'97 Toyota's Crank Pulley Bolt Confuses ECMPosted 8/18/2006
By Brad Davis
Symptom: The engine surges up and down on acceleration. Sometimes the engine would stall and die but would start again right away. It would never set any codes.
The technician had checked the crank and cam sensor and both signals looked perfect. He had replaced the cam and crank sensor but it had no effect and neither did replacing the electronic control module (ECM). When the technician called, we learned that the engine would only surge at high rpm on a road test. All attempts to duplicate the problem in the shop were futile.
During a road test, we had him monitor the throttle position sensor for any cutouts and glitches - we found none. Disconnecting the throttle position sensor did not change the situation either. Next, we had him monitor the crank sensor signal and the cam sensor signal - the patterns were perfect.
The oxygen sensor would go extremely lean when the surging occurred. There was good fuel pressure. I had the tech check the injectors with his noid light. It looked like it was constantly blinking, but when a lab scope was placed to the ground side of an injector, it showed an erratic pattern. The injectors were being turned on and off rapidly by the ECM. On this vehicle, the ECM uses a signal from the igniter called IGF for spark confirmation. The ECM sends a 5-volt square wave signal to the igniter on three different IGT terminals: IGT1, IGT2 and IGT3. Each time an igniter receives a signal from the ECM it must send a confirmation of spark to the ECM. Without this signal, the ECM will not trigger the injectors. Monitoring each IGT signal showed a perfect 5-volt square wave signal and a consistent return signal on IGF. What would cause the ECM to turn the injectors on and off like this?
Thinking back to when I worked at a Toyota dealership, I remembered another Toyota truck with the same symptoms. The injectors would be turned off at 60-65 mph, but it would happen on both high and low rpm. Monitoring the speed sensor signal at the ECM on that vehicle showed a ghost pattern on the speed sensor signal. The ECM thought the vehicle was going 120 mph and it shut off the injectors.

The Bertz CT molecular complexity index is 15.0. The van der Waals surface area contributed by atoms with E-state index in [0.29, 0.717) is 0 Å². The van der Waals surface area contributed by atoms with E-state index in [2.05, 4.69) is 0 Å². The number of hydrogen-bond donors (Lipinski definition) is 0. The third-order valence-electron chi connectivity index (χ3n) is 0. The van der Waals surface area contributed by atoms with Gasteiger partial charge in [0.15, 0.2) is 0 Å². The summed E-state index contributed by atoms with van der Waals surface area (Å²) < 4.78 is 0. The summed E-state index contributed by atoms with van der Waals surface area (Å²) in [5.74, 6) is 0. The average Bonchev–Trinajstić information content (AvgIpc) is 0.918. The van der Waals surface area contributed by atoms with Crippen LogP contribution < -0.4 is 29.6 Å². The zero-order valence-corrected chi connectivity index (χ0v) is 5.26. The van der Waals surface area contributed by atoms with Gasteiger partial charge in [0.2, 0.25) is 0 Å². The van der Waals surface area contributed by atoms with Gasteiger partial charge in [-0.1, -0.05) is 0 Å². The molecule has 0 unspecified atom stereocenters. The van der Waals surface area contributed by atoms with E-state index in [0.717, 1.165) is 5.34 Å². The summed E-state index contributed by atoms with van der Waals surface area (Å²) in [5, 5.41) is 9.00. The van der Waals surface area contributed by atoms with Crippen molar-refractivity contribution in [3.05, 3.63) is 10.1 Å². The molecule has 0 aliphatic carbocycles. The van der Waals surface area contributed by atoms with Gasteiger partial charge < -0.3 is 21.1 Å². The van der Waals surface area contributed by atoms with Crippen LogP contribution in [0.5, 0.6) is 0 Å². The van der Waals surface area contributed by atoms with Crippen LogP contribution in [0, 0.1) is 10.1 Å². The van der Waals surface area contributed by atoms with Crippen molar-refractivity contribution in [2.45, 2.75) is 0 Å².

Monitoring the speed sensor input on the current vehicle showed a perfect pattern, and nothing happened when the sensor was disconnected. Since we knew the ECM would shut the injectors off when the vehicle went fast, it made sense that the ECM would shut the injectors off if the engine was also spinning too fast. The ECM uses the crank sensor as the main engine rpm input but we already had a new one, and the pattern looked perfect on the sensor when we looked at it on his lab scope. A scanner showed that the engine rpm was normal but there had to be something the ECM did not like. Discussing the problem in further detail, the tech said that the customer always maintained the vehicle. In fact, the tech had replaced the timing belt a few days before these symptoms started to occur.
A clue? But what could the timing belt have to do with it? Since the technician was close to our dyno facility here in Saint Paul, Minn., I suggested he bring the vehicle in so we could look at it. A recheck of the symptoms showed exactly what we thought: the injectors were being turned on and off and all patterns looked correct. I was monitoring the ignition timing with a timing light when I noticed something. It looked like the crank pulley was slightly out of alignment with the rest of the pulleys, but you would never notice it unless you were staring intently at the setup. It was very slightly out from fully seated. I used an impact wrench to tighten the crankshaft pulley bolt. It felt like the bolt was tight, but I was convinced something was wrong. I took out the crank pulley bolt to remove the assembly so I could check the crank pulley and reluctor wheel assembly. I noticed that the very last thread on the bolt looked a little worn. But at this point, I wanted to check out everything, so I took it apart.
Checking the timing belt alignment and the gear setup showed everything was correct, so I reinstalled the crank pulley, fixed the end of the crank pulley bolt and retightened the bolt the best I could with my impact gun, which it turned out was 120-foot pounds. I then retightened the bolt to 180 foot-pounds of torque, which was not an easy task without the correct pulley holder. A quick look at the crank pulley showed that it was now correctly in line. A test drive verified the problem was fixed.
What was happening was the crank pulley bolt was not tightened to the correct specification, and it backed out just enough to allow the crankshaft reluctor wheel to wiggle or vibrate at high rpm. The ECM thought the engine was over 8,000 rpm, twice as high as it really was, and shut the injectors off.
This was a difficult problem to diagnose because every reading on the scanner including engine rpm and the crank sensor pattern looked perfect. Since this hotline call, I have had numerous calls about the same problem. One thing holds true: you must remove the crank pulley bolt and the crank pulley, reinstall the crank pulley and slam it hard into place a few times and then tighten the bolt to 180 foot-pounds torque. No more, no less!
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